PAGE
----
Successfully reported this slideshow.
We use your LinkedIn profile and activity data to personalize ads and to show you more relevant ads. You can change your ad preferences anytime.

RebelTalk - The Founders Repainting the World


Published on

In our first RebelTalk book, five rebel entrepreneurs share stories of heroism, stupidity and honesty; with themes as serious as the mental health problems that often face sole founders, the struggles that come with fundraising, the ever-changing journey from startup to scale-up and the realities of being a successful founder.

Published in: Marketing
  • Be the first to comment

  • Be the first to like this

RebelTalk - The Founders Repainting the World

  1. 1. REBELTALK Issue 1: The founders repainting the world
  2. 2. Contents
  3. 3. LAUNCH The 'soft' new threat facing tech startups
  4. 4. For a time, entrepreneurs were onto a good thing. A golden PR glow surrounded tech startups. An alluring and aspirational path to success was visibly laid out for any wannabe entrepreneur eager to participate in the ‘dream’ and for everyone else, the theatre played out by young Silicon Valley types was great to watch. That glow is now fading. The truth, as the founders and entrepreneurs in this book will attest to, is that creating the ‘next big thing’ was never easy. Anthony Eskinazi, founder and CEO of JustPark; Benji Lanyado, founder of Picfair; Daisy Pledge, founder of Surreal Studios, Anthony Rose, founder and CEO of SeedLegals and Laura Pleasants, head of marketing & PR at Captify speak with brutal honesty of what it took to launch and grow their businesses. Our entrepreneurs tackle themes as serious as the toll taken on their mental health as sole founders; their struggles with fundraising and their failures with hiring and scaling. Their stories are peppered with a mixture of smart insight, grim determination and - at times - gallows humour. While entrepreneurs and founders - each one rebelling against some piece of the status quo - always faced such challenges, they enjoyed the support and admiration of society around them. Stories of how they were transforming the world; how we communicate, work, travel and shop; fed a keen appetite for change and accorded them a halo effect. Top graduates shifted their gaze from solid career paths in the City to fast-talking, exciting startups that promised a ‘rock-star’ culture along with bonuses and share schemes. Investors threw billions of dollars at the most hopeful, impressive and adventurous startups in the market. Lots of this is still the case but there’s a less supportive wind swirling around conversations regarding both technology and startups. The‘soft’newthreatfacingthe rebeleconomy If founders and entrepreneurs didn’t already face enough challenges, the act of building brilliant and sustainable new businesses is about to get harder.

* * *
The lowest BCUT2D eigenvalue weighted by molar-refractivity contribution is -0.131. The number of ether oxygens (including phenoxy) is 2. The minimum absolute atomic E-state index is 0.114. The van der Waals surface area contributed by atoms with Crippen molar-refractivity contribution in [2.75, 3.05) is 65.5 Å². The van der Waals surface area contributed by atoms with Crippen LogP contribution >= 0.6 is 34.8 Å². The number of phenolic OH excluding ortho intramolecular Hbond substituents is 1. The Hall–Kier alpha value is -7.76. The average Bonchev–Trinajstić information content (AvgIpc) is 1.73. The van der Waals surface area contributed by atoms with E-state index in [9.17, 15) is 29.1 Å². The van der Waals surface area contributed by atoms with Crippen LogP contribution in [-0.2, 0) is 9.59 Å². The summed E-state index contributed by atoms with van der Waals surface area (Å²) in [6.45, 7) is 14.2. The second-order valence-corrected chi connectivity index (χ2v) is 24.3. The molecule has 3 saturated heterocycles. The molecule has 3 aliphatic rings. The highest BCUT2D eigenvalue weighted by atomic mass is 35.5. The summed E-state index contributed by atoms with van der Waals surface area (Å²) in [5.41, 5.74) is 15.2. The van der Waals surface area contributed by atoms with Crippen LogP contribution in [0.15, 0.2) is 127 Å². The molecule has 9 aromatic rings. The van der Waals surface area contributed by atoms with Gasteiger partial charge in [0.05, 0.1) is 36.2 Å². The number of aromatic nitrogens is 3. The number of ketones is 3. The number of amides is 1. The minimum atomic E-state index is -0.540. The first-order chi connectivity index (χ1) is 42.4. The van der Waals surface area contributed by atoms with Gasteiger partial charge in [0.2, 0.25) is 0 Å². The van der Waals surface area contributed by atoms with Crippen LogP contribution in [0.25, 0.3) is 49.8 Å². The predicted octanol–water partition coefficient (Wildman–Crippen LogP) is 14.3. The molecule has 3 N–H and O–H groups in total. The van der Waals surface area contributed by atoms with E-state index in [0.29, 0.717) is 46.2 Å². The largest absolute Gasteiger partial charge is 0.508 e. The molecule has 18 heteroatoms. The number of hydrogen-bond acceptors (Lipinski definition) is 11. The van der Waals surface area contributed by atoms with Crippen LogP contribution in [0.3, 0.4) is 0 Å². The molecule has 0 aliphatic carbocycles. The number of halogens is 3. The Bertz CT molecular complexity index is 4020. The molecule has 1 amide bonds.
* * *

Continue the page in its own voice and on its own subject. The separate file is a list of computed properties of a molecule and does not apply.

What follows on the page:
5. 5. A ‘too much technology is bad’ narrative is growing in volume. Facebook and Google are under almost constant scrutiny from global politicians and media alike over the volume of information they have on individuals and how they use that data. With a scant disregard for the potential virtues of compromise or the power of a meaningful apology when goodwill is running low among stakeholders, technology executives’ lack of ability to show remorse or take responsibility for shortcomings paints them in a similar light as bankers after the 2008 global crash as far as much of the public is concerned. Benji Lanyado, Picfair With fake news spearheading the tide that’s turning against the founding fathers (and mothers) of startup culture, the reputation of the entire technology landscape stands to take a hit. Iabsolutelybelievethatthereisa backlashagainsttechcoming The Edelman Trust Barometer in January 2018 found that just 24 per cent of the population trusts social media giants Facebook, Twitter and Instagram when it comes to finding trustworthy information. Almost two thirds of respondents (64%) were concerned that social media companies are not “sufficiently regulated”. The closing of Cambridge Analytica following the Facebook data scandal will not prevent further investigations into how our personal data may be subject to abuse by commercial organisations. Picfair founder Lanyado sums up the perspective of many on this ‘Founders Special’ episode of the RebelTalk podcast: “Technology is in severe danger of disappearing up it’s own arse,” he says. “I absolutely believe that there is a backlash against tech coming, and am frankly amazed that it hasn’t been worse already.” Indeed, there are signs of such a backlash pretty much wherever one cares to look: